Satyajit Ray was a genius: Ralph Fiennes
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Iam instinctively drawn to our everyday human stories,” says English actor and director Ralph Fiennes. A veteran of the stage and screen, he is famous for his Oscar-nominated roles in Schindler’s List (1993) and The English Patient (1996), as well as his work as Lord Voldemort in The Harry Potter films, but the 55-yearold feels that acting never gets easy. In an interview, he speaks to us from Italy about Satyajit Ray’s genius, dark roles, and digital content.
Your role as a Nazi officer in Schindler’s List had a huge impact on your career. How did it affect you? I was at the receiving end of attention and curiosity that I hadn’t experienced before. The film was nominated for a number of Oscars, which isn’t on your mind when you sign up. It was a successful film, critically and commercially, I believe. The media focus was a big change in my life. Such attention can be difficult. There is a curiosity about you that you often don’t want.
Today, streaming media and TV series have better content than mainstream cinema. What do you think about the shift? It’s a sad thing. Yes, there are good quality television series out there, but I am not a fan of never-ending stories. I feel that a story should have a coherent arc. I can’t understand a series that goes on just because it’s successful. I can feel the writer straining to maintain a successful series. They have to distort the narrative to keep it going. I like going to the cinema, sitting in a room with people and feeling an experience with them. My taste and inclination is for films, or maybe, a mini-series.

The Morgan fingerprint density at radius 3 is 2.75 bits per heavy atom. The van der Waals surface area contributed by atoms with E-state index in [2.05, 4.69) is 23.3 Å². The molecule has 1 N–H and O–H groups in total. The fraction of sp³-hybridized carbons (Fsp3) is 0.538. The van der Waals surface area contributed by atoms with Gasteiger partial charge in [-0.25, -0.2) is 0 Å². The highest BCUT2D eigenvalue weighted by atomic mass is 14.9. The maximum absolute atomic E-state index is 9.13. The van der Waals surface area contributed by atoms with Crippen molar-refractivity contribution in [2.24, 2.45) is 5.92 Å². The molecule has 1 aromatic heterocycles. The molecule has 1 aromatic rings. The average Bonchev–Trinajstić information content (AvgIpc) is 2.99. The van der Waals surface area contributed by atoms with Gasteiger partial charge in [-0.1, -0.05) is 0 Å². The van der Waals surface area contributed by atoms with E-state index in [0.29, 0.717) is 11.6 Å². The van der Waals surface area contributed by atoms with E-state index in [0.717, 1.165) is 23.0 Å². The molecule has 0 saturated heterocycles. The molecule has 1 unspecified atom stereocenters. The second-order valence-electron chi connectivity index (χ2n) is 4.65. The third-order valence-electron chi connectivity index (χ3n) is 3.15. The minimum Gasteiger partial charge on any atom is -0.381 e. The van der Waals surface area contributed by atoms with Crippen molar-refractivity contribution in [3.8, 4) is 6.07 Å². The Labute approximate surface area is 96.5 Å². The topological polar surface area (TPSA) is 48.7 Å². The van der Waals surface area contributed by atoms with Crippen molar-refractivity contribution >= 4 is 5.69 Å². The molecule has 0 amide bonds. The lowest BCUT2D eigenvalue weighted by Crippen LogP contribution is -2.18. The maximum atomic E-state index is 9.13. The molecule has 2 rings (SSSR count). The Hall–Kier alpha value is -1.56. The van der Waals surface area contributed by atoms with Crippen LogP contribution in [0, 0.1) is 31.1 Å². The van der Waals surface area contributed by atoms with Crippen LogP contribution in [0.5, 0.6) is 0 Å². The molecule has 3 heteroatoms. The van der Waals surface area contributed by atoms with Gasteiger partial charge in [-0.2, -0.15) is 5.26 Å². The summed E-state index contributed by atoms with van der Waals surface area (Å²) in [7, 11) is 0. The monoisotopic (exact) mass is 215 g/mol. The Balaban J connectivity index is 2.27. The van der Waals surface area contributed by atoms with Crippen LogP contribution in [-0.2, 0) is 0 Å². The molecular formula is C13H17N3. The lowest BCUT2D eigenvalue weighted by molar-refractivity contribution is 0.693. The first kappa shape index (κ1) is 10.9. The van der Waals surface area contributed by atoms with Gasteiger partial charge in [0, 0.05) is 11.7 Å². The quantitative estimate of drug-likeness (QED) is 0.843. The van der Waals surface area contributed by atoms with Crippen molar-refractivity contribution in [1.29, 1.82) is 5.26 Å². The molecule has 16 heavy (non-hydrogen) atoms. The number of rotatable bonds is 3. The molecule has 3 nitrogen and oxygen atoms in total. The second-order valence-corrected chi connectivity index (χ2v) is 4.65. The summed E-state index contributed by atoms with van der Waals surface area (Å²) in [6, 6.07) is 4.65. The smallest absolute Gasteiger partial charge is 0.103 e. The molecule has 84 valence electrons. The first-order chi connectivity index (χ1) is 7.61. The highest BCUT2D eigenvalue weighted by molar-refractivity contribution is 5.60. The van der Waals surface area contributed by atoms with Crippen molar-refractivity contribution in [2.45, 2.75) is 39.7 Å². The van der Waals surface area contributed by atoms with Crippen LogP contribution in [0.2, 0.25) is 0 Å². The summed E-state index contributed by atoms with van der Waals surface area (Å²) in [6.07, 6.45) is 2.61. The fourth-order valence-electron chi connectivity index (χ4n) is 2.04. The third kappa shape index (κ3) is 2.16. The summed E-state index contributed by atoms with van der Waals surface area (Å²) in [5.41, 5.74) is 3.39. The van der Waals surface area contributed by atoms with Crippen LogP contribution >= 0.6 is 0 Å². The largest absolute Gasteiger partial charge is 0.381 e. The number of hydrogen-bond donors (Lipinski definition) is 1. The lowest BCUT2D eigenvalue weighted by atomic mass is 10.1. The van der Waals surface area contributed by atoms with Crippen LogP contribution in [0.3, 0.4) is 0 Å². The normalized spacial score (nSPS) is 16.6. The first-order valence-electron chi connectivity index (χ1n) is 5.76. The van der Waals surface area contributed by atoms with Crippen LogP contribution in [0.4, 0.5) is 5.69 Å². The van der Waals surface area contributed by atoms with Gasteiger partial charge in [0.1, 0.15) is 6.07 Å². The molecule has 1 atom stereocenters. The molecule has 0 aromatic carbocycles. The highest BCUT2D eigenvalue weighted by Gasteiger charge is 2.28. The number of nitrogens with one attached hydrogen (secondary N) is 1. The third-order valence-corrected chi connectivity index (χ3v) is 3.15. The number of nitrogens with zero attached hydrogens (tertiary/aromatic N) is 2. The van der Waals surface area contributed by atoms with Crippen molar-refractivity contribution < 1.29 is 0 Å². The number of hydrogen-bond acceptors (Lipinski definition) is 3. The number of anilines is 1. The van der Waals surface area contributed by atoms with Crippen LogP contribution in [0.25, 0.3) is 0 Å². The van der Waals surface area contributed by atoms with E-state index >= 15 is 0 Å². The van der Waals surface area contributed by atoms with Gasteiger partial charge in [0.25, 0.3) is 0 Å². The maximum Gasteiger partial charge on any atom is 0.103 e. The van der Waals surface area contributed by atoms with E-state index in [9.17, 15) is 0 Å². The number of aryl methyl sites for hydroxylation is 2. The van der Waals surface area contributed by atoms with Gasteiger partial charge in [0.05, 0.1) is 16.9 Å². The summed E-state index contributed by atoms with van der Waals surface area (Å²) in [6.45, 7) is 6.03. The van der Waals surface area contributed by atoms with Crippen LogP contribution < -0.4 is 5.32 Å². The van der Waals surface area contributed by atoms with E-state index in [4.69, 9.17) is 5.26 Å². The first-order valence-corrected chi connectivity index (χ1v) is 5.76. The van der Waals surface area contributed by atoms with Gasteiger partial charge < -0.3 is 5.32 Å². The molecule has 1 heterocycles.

You’ve visited India as an ambassador for UNICEF. Tell us about your time in the country? I’ve been to Maharashtra and Madhya Pradesh. I had a great time in Madhya Pradesh and visited many fortresses and castles, which was a special experience. I even went to Khajuraho and loved it. I’d love to visit the southern parts of India.
Have you watched Indian films? I am a big fan of Satyajit Ray. I feel he’s a genius. The humanity of his films stands high, alongside Japanese filmmaker (Yasujiro) Ozu, as well as (Russian filmmaker Andrei) Tarkovsky. I think they are the great masters of film, especially the second half of the 20th century. I don’t think we see such quality now. That was the great period of filmmaking.
Is acting an easier craft now? Acting never gets easy. Technical experience helps, but the challenges remain the same. You’re always looking for some aspect of human truth in your performance. Acting is kind of a mystery, as there’s no knowing how [to do it right]. You hope to work with like-minded people and make a film you believe in, even if some elements around the actor are contradicting or in opposition.
The humanity of Ray’s films stands high, alongside Yasujiro Ozu and Andrei Tarkovsky. ACTOR